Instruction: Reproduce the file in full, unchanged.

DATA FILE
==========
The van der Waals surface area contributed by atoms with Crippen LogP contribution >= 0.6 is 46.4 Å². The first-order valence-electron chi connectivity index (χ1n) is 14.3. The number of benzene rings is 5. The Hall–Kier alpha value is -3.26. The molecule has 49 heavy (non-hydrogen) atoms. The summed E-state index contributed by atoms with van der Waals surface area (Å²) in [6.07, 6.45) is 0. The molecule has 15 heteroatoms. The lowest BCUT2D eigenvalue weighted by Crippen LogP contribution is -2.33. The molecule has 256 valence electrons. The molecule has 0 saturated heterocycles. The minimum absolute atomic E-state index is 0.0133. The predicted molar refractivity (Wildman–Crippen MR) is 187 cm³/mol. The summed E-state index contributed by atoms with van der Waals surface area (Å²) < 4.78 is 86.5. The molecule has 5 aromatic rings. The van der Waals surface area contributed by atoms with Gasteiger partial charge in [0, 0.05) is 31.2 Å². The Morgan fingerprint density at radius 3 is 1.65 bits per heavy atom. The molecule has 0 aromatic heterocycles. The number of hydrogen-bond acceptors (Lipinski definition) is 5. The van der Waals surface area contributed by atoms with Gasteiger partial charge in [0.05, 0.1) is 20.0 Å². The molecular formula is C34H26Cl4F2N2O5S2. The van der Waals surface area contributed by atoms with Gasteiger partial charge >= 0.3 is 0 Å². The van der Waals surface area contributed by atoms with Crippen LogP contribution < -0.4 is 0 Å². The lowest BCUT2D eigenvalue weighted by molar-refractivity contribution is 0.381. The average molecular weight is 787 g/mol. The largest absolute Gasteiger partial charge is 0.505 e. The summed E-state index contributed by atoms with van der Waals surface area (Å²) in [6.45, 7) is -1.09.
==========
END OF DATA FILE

The van der Waals surface area contributed by atoms with Crippen LogP contribution >= 0.6 is 46.4 Å². The first-order valence-electron chi connectivity index (χ1n) is 14.3. The number of benzene rings is 5. The Hall–Kier alpha value is -3.26. The molecule has 49 heavy (non-hydrogen) atoms. The summed E-state index contributed by atoms with van der Waals surface area (Å²) in [6.07, 6.45) is 0. The molecule has 15 heteroatoms. The lowest BCUT2D eigenvalue weighted by Crippen LogP contribution is -2.33. The molecule has 256 valence electrons. The molecule has 0 saturated heterocycles. The minimum absolute atomic E-state index is 0.0133. The predicted molar refractivity (Wildman–Crippen MR) is 187 cm³/mol. The summed E-state index contributed by atoms with van der Waals surface area (Å²) < 4.78 is 86.5. The molecule has 5 aromatic rings. The van der Waals surface area contributed by atoms with Gasteiger partial charge in [0, 0.05) is 31.2 Å². The Morgan fingerprint density at radius 3 is 1.65 bits per heavy atom. The molecule has 0 aromatic heterocycles. The number of hydrogen-bond acceptors (Lipinski definition) is 5. The van der Waals surface area contributed by atoms with Gasteiger partial charge in [0.05, 0.1) is 20.0 Å². The molecular formula is C34H26Cl4F2N2O5S2. The van der Waals surface area contributed by atoms with Gasteiger partial charge >= 0.3 is 0 Å². The van der Waals surface area contributed by atoms with Crippen LogP contribution < -0.4 is 0 Å². The lowest BCUT2D eigenvalue weighted by molar-refractivity contribution is 0.381. The average molecular weight is 787 g/mol. The largest absolute Gasteiger partial charge is 0.505 e. The summed E-state index contributed by atoms with van der Waals surface area (Å²) in [6.45, 7) is -1.09.